Decision support to determine the design (modular or monolithic) of XXL-products on the basis of lifecycle costs

Theme
XXL products
Project title Decision support to determine the design (modular or monolithic) of XXL-products on the basis of lifecycle costs (SkalKomp XXL)
Project duration 01.07.2011 – 30.06.2013
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Press release

The product design already determines 70% of the future product costs. Therefore, the structural design offers a promising approach for reducing the lifecycle costs of XXL-products. An essential design parameter is the decision between a monolithic or modular construction. The current design of many XXL-products can be described as largely monolithic; the basic structure consists of a small number of undivided components. For example the top cover of the Airbus A350 wing consists of a single component with a length of 32 meters. For the production of these large scaled components production machines with very huge dimensions are needed. However, other XXL-products such as the fuselage of an Airbus A350 are not one-piece components. The fuselage is composed of several fuselage modules. In this research project, a small-scaled modular design for airplane wings is developed and the technical feasibility is discussed. Overall, the projected lifecycle costs are estimated as a function of the module number. 

Publications about the project

The range of structure sizes for industrial products produced today is increasingly expanding. This trend is evident in both small-scale (e.g. semiconductor applications) and large-scale (e.g. wind turbine rotors) products. While definitions already exist for smaller scale device structures, the conceptual distinction between conventional large products and large scale products is currently insufficient. In this study, we present a potential basis for the definition of large scale products. To achieve this, we derive hypotheses and examine these in the context of an empirical study using the examples of several sample products. It is shown that the transition from conventional products to large scale products is characterized by a disproportionate increase in product costs due to the augmentation of a characteristic product feature. Eventually we derive a proposed definition which characterizes large scale products in the field of production engineering.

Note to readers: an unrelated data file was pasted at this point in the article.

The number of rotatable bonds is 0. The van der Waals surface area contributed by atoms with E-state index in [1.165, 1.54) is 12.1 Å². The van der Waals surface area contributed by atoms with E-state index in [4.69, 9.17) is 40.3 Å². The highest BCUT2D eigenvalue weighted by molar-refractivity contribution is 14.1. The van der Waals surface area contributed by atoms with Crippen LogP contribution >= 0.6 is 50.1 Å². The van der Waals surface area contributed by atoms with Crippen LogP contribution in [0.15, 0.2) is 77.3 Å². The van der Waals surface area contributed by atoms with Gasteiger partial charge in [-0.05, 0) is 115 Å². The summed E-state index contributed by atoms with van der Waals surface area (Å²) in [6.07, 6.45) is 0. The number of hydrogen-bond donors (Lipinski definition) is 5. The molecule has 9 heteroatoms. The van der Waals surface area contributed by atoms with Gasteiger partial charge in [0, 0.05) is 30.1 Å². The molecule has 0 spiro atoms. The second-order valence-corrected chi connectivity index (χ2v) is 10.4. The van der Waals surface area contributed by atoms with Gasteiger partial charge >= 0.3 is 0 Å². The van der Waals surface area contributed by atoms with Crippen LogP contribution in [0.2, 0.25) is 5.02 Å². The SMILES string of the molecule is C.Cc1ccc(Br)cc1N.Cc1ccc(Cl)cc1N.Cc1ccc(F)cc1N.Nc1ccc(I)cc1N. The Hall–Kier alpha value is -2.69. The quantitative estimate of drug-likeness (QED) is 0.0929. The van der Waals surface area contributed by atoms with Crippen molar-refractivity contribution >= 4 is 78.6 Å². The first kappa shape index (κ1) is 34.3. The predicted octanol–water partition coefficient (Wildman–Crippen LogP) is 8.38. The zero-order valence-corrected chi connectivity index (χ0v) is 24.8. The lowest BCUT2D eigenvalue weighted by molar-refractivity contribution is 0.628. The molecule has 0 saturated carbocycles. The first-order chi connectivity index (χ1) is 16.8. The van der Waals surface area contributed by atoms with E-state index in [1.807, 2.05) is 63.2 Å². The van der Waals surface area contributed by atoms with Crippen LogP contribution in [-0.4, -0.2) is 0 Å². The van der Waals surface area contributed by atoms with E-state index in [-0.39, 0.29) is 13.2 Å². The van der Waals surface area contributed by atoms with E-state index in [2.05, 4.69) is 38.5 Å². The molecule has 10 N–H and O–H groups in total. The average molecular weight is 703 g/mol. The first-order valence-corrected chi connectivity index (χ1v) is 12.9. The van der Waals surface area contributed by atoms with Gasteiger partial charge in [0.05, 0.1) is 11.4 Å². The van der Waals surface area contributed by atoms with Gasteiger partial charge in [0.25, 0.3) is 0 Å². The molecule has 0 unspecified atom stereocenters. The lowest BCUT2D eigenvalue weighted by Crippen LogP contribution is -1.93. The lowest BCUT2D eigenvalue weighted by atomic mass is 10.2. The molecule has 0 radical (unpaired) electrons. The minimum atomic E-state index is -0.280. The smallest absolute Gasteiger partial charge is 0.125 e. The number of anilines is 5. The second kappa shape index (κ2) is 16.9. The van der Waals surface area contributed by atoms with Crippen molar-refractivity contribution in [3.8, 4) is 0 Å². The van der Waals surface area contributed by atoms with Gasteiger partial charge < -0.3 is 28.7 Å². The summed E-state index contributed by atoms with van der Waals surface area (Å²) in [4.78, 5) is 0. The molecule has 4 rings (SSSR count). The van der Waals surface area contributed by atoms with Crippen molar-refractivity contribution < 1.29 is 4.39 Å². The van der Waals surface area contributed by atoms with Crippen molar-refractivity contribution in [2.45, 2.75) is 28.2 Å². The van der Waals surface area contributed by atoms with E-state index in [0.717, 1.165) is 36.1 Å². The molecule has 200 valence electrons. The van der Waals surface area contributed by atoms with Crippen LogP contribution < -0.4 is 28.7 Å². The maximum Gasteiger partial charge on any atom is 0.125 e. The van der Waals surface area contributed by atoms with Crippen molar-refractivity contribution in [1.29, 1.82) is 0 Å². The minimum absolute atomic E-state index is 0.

xxl-product, large-scale, xxl, definition

The production of large-scaled products is often associated not only with great challenges, but also with enormous costs. The way how the product is designed offers the greatest potential for cost reduction. At the IPH, engineers are currently developing a new modular design for XXL products.

xxl products, modular design

The product design already determines 70% of the future product costs. Therefore, the structural design offers a promising approach for reducing the lifecycle costs of an airplane. An essential design parameter is the decision between a monolithic or modular construction. The current design of aircraft wings can be described as largely monolithic; the basic structure consists of a small number of undivided components. For example the top cover of the Airbus A350 wing consists of a single component with a length of 32m. For the production of these large scaled components production machines, e.g. autoclaves, with very huge dimensions are needed. However other aircraft parts such as the fuselage are not one-piece components. The fuselage is composed of several fuselage modules, which are pre-equipped and then riveted together. In this paper, a small-scaled modular design for airplane wings is presented and the technical feasibility is discussed. Moreover, we identified modularization factors which significantly influence the decision between a monolithic or modular construction.

structural design, large scaled products, modular design

Sponsor

The project no. 11.2-76221-99-2/10 was part of the joint research project Innovations for the manufacturing of large scale products funded by the Ministry for the Economy, Labour and Transport of Lower Saxony and the Ministry for Science and Culture of Lower Saxony.

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